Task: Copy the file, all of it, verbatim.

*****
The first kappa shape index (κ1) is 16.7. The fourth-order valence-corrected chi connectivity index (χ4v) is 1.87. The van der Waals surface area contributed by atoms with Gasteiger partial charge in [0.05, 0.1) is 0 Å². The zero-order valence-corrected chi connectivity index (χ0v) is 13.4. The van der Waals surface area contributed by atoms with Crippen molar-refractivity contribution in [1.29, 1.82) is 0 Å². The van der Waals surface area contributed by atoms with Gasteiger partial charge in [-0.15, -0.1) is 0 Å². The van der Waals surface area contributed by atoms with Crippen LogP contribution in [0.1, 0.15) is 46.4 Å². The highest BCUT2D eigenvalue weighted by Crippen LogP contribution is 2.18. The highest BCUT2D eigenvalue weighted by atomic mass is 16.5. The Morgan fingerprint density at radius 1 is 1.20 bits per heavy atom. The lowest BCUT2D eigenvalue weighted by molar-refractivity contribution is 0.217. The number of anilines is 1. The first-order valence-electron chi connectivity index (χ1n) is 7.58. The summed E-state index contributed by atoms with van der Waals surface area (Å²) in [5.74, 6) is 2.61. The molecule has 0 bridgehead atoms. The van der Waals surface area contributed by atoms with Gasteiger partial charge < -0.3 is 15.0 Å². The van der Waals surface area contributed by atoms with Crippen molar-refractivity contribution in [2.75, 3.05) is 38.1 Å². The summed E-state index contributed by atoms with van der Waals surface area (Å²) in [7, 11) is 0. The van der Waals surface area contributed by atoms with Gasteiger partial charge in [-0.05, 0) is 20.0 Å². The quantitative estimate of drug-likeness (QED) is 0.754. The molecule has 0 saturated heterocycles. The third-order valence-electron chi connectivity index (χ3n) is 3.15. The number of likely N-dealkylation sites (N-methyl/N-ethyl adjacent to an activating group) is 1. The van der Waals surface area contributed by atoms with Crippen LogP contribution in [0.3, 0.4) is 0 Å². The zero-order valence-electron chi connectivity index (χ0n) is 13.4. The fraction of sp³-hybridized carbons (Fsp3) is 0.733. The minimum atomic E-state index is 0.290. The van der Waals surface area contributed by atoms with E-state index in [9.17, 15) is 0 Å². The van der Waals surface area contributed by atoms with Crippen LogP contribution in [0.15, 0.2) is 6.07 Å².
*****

The first kappa shape index (κ1) is 16.7. The fourth-order valence-corrected chi connectivity index (χ4v) is 1.87. The van der Waals surface area contributed by atoms with Gasteiger partial charge in [0.05, 0.1) is 0 Å². The zero-order valence-corrected chi connectivity index (χ0v) is 13.4. The van der Waals surface area contributed by atoms with Crippen molar-refractivity contribution in [1.29, 1.82) is 0 Å². The van der Waals surface area contributed by atoms with Gasteiger partial charge in [-0.15, -0.1) is 0 Å². The van der Waals surface area contributed by atoms with Crippen LogP contribution in [0.1, 0.15) is 46.4 Å². The highest BCUT2D eigenvalue weighted by Crippen LogP contribution is 2.18. The highest BCUT2D eigenvalue weighted by atomic mass is 16.5. The Morgan fingerprint density at radius 1 is 1.20 bits per heavy atom. The lowest BCUT2D eigenvalue weighted by molar-refractivity contribution is 0.217. The number of anilines is 1. The first-order valence-electron chi connectivity index (χ1n) is 7.58. The summed E-state index contributed by atoms with van der Waals surface area (Å²) in [5.74, 6) is 2.61. The molecule has 0 bridgehead atoms. The van der Waals surface area contributed by atoms with Gasteiger partial charge < -0.3 is 15.0 Å². The van der Waals surface area contributed by atoms with Crippen molar-refractivity contribution in [2.75, 3.05) is 38.1 Å². The summed E-state index contributed by atoms with van der Waals surface area (Å²) in [7, 11) is 0. The van der Waals surface area contributed by atoms with Gasteiger partial charge in [-0.05, 0) is 20.0 Å². The quantitative estimate of drug-likeness (QED) is 0.754. The molecule has 0 saturated heterocycles. The third-order valence-electron chi connectivity index (χ3n) is 3.15. The number of likely N-dealkylation sites (N-methyl/N-ethyl adjacent to an activating group) is 1. The van der Waals surface area contributed by atoms with Crippen LogP contribution in [0.3, 0.4) is 0 Å². The zero-order valence-electron chi connectivity index (χ0n) is 13.4. The fraction of sp³-hybridized carbons (Fsp3) is 0.733. The minimum atomic E-state index is 0.290. The van der Waals surface area contributed by atoms with E-state index in [9.17, 15) is 0 Å². The van der Waals surface area contributed by atoms with Crippen LogP contribution in [0.15, 0.2) is 6.07 Å².